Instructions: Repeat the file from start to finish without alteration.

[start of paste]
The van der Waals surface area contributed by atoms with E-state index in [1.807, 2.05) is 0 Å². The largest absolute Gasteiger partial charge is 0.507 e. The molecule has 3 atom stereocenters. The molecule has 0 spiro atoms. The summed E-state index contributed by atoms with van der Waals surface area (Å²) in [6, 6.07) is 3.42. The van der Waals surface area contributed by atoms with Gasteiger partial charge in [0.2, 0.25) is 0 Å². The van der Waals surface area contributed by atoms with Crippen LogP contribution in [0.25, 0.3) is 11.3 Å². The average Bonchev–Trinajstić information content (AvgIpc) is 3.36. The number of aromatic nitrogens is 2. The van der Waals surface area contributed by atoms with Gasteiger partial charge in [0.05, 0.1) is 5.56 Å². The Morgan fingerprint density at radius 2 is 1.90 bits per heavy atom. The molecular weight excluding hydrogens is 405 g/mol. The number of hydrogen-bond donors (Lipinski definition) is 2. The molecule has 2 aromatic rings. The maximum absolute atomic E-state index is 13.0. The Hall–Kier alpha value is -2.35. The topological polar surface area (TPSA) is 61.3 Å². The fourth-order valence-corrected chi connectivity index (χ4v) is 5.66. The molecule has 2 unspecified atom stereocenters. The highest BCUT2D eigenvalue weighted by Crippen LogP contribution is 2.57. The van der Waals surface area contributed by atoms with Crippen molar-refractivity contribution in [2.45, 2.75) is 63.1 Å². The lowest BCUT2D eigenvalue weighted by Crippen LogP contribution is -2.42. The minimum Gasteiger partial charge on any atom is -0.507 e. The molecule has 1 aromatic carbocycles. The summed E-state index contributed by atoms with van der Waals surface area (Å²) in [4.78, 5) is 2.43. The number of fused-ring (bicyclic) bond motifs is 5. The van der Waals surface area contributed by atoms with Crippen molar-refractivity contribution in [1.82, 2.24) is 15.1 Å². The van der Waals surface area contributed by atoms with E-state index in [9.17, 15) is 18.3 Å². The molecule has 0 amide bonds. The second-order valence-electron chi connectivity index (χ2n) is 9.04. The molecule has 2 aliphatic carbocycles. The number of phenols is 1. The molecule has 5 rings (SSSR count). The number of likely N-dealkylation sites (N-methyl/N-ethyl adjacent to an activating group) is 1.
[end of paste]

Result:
The van der Waals surface area contributed by atoms with E-state index in [1.807, 2.05) is 0 Å². The largest absolute Gasteiger partial charge is 0.507 e. The molecule has 3 atom stereocenters. The molecule has 0 spiro atoms. The summed E-state index contributed by atoms with van der Waals surface area (Å²) in [6, 6.07) is 3.42. The van der Waals surface area contributed by atoms with Gasteiger partial charge in [0.2, 0.25) is 0 Å². The van der Waals surface area contributed by atoms with Crippen LogP contribution in [0.25, 0.3) is 11.3 Å². The average Bonchev–Trinajstić information content (AvgIpc) is 3.36. The number of aromatic nitrogens is 2. The van der Waals surface area contributed by atoms with Gasteiger partial charge in [0.05, 0.1) is 5.56 Å². The Morgan fingerprint density at radius 2 is 1.90 bits per heavy atom. The molecular weight excluding hydrogens is 405 g/mol. The number of hydrogen-bond donors (Lipinski definition) is 2. The molecule has 2 aromatic rings. The maximum absolute atomic E-state index is 13.0. The Hall–Kier alpha value is -2.35. The topological polar surface area (TPSA) is 61.3 Å². The fourth-order valence-corrected chi connectivity index (χ4v) is 5.66. The molecule has 2 unspecified atom stereocenters. The highest BCUT2D eigenvalue weighted by Crippen LogP contribution is 2.57. The van der Waals surface area contributed by atoms with Crippen molar-refractivity contribution in [2.45, 2.75) is 63.1 Å². The lowest BCUT2D eigenvalue weighted by Crippen LogP contribution is -2.42. The minimum Gasteiger partial charge on any atom is -0.507 e. The molecule has 1 aromatic carbocycles. The summed E-state index contributed by atoms with van der Waals surface area (Å²) in [4.78, 5) is 2.43. The number of fused-ring (bicyclic) bond motifs is 5. The van der Waals surface area contributed by atoms with Crippen molar-refractivity contribution in [1.82, 2.24) is 15.1 Å². The van der Waals surface area contributed by atoms with E-state index in [9.17, 15) is 18.3 Å². The molecule has 0 amide bonds. The second-order valence-electron chi connectivity index (χ2n) is 9.04. The molecule has 2 aliphatic carbocycles. The number of phenols is 1. The molecule has 5 rings (SSSR count). The number of likely N-dealkylation sites (N-methyl/N-ethyl adjacent to an activating group) is 1.